Friday, September 4, 2009

Should River Run project include employee housing?

Details of project to be determined during review process


By JON DUVAL
Express Staff Writer

Sun Valley Co. is working on details of its plan to develop the River Run base area of Bald Mountain, near Ketchum.

The economic downturn has made the inclusion of employee housing an even more significant problem for Sun Valley Co. to resolve during the process of developing its 140-acre River Run property.

During a meeting Wednesday of the local Go Blaine economic strategy group, Andy Gunion, a project manager for Colorado-based development company East West Partners, said the downturn has made financing any high-end hotel project difficult, let alone one that includes workforce housing.

About 40 people attended the meeting at the Old County Courthouse in Hailey.

East West Partners was hired by the resort in March to review the resort's conceptual plans for its River Run property, as well as the White Clouds residential development on Trail Creek Road in Sun Valley. East West Partners will continue to advise the resort on its development plans.

The River Run project would include a four- to five-star hotel, multi- and single-family residential units, an "ecological park" and underground parking structures.

The resort's planned-unit development application and annexation request, submitted to Ketchum in mid-August, includes mention of employee housing but does not specify a number of proposed units. Hotel developments are required to provide housing at a ratio of 25 percent of the number of hotel rooms or bedrooms.

Chuck Madison, a partner at East West, said the number of employees at the hotel has yet to be determined, but that the new Westin Hotel in Beaver Creek, Colo., which East West Partners developed, has about 300 employees directly related to the operation of the hotel.

Gunion said Sun Valley Co. is considering bringing a major hotel brand in on the hotel project, which could increase visitors through another brand's loyalty reward program.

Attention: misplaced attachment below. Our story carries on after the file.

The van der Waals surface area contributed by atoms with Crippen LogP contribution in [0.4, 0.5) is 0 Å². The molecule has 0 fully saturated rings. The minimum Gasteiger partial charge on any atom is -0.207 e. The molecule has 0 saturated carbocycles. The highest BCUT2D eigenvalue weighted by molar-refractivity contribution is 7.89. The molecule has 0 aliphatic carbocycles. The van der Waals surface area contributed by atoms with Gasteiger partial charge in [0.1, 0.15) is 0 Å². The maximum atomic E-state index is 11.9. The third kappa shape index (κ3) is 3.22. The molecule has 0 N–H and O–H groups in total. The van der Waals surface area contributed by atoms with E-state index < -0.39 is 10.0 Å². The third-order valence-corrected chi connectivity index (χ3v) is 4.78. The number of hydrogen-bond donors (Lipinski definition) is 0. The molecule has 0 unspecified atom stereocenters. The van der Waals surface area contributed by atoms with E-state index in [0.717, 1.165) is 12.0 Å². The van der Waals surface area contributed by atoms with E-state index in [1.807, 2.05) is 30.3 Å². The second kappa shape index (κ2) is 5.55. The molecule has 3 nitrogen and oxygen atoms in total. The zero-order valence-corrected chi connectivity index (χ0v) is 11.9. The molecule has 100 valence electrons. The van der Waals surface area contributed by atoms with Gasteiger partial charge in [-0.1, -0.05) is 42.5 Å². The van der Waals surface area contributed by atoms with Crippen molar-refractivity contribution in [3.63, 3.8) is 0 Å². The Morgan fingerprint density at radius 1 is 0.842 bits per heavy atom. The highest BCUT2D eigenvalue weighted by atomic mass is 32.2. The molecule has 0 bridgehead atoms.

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George Kirk, a member of the Go Blaine board, said the local community should find an alternative to developers being required to provide on-site housing, which generates no revenue on expensive land.

"The workforce housing issue is an essential leg of the chair on which our economic strategy has to sit," said Kirk, himself a developer. "We need to develop a strategic community solution so when private projects come in, we have a plan in place."

Kirk said that could mean specifying areas where developers could more efficiently build housing for their employees.

Madison said he is aware that not housing employees could cause even more congestion on state Highway 75 and that the resort is continuing to work on a solution.

"The problem all hotel developers are having is how to create a viable project and comply with city codes," Madison said.

Gunion added that no large-scale hotel projects can acquire the necessary funding in today's market, but said that with luck the economy will turn around in time for the resort to stick with its schedule to begin construction in 2012, as noted in the PUD application.

During the meeting, Madison was asked if the River Run project might be tied to the relocation of Friedman Memorial Airport in Hailey. Plans are in development to build a new airport in far southern Blaine County, but completion could be eight to 10 years away.

Madison said the River Run plan is not linked to the airport plan.

"I wouldn't be here if the project wasn't going to start in five to seven years," he said.

Jon Duval: jduval@mtexpress.com




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